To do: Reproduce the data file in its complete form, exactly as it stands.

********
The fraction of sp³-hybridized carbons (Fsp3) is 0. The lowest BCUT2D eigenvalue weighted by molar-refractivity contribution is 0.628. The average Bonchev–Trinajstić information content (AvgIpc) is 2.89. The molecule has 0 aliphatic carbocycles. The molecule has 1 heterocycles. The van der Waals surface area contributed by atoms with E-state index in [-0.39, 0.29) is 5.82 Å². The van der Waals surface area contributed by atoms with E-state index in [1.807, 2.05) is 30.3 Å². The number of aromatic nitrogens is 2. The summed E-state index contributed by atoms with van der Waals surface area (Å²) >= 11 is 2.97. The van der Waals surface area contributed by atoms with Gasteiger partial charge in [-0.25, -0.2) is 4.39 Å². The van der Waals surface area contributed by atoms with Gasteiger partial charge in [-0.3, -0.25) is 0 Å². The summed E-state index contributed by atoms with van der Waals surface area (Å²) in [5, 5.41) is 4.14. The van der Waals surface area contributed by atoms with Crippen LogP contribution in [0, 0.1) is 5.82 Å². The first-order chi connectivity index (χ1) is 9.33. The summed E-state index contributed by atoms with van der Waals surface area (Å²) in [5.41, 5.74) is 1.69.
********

The fraction of sp³-hybridized carbons (Fsp3) is 0. The lowest BCUT2D eigenvalue weighted by molar-refractivity contribution is 0.628. The average Bonchev–Trinajstić information content (AvgIpc) is 2.89. The molecule has 0 aliphatic carbocycles. The molecule has 1 heterocycles. The van der Waals surface area contributed by atoms with E-state index in [-0.39, 0.29) is 5.82 Å². The van der Waals surface area contributed by atoms with E-state index in [1.807, 2.05) is 30.3 Å². The number of aromatic nitrogens is 2. The summed E-state index contributed by atoms with van der Waals surface area (Å²) >= 11 is 2.97. The van der Waals surface area contributed by atoms with Gasteiger partial charge in [-0.25, -0.2) is 4.39 Å². The van der Waals surface area contributed by atoms with Gasteiger partial charge in [-0.3, -0.25) is 0 Å². The summed E-state index contributed by atoms with van der Waals surface area (Å²) in [5, 5.41) is 4.14. The van der Waals surface area contributed by atoms with Crippen LogP contribution in [0, 0.1) is 5.82 Å². The first-order chi connectivity index (χ1) is 9.33. The summed E-state index contributed by atoms with van der Waals surface area (Å²) in [5.41, 5.74) is 1.69.